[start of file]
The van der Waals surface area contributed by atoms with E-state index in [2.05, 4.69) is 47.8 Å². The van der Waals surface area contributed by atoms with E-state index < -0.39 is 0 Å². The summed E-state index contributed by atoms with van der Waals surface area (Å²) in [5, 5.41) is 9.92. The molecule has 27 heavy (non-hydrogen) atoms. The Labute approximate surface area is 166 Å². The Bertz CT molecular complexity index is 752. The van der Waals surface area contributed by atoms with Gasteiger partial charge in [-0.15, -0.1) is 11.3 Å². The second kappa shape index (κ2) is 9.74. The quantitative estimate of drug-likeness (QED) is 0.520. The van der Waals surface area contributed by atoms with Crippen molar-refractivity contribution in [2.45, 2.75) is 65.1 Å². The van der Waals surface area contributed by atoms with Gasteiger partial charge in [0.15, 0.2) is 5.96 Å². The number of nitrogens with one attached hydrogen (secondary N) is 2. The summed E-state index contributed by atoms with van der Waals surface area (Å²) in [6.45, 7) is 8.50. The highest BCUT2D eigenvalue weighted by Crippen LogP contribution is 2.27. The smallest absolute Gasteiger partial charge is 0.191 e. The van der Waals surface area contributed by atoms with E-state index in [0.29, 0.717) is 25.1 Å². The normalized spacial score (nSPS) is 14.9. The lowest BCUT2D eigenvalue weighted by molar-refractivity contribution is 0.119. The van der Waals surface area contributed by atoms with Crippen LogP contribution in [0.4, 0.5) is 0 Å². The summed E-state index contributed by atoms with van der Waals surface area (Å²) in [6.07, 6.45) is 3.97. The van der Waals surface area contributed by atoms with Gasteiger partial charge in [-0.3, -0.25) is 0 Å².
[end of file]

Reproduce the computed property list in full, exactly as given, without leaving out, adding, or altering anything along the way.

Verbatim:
The van der Waals surface area contributed by atoms with E-state index in [2.05, 4.69) is 47.8 Å². The van der Waals surface area contributed by atoms with E-state index < -0.39 is 0 Å². The summed E-state index contributed by atoms with van der Waals surface area (Å²) in [5, 5.41) is 9.92. The molecule has 27 heavy (non-hydrogen) atoms. The Labute approximate surface area is 166 Å². The Bertz CT molecular complexity index is 752. The van der Waals surface area contributed by atoms with Gasteiger partial charge in [-0.15, -0.1) is 11.3 Å². The second kappa shape index (κ2) is 9.74. The quantitative estimate of drug-likeness (QED) is 0.520. The van der Waals surface area contributed by atoms with Crippen molar-refractivity contribution in [2.45, 2.75) is 65.1 Å². The van der Waals surface area contributed by atoms with Gasteiger partial charge in [0.15, 0.2) is 5.96 Å². The number of nitrogens with one attached hydrogen (secondary N) is 2. The summed E-state index contributed by atoms with van der Waals surface area (Å²) in [6.45, 7) is 8.50. The highest BCUT2D eigenvalue weighted by Crippen LogP contribution is 2.27. The smallest absolute Gasteiger partial charge is 0.191 e. The van der Waals surface area contributed by atoms with E-state index in [0.29, 0.717) is 25.1 Å². The normalized spacial score (nSPS) is 14.9. The lowest BCUT2D eigenvalue weighted by molar-refractivity contribution is 0.119. The van der Waals surface area contributed by atoms with Crippen LogP contribution in [0.4, 0.5) is 0 Å². The summed E-state index contributed by atoms with van der Waals surface area (Å²) in [6.07, 6.45) is 3.97. The van der Waals surface area contributed by atoms with Gasteiger partial charge in [-0.3, -0.25) is 0 Å².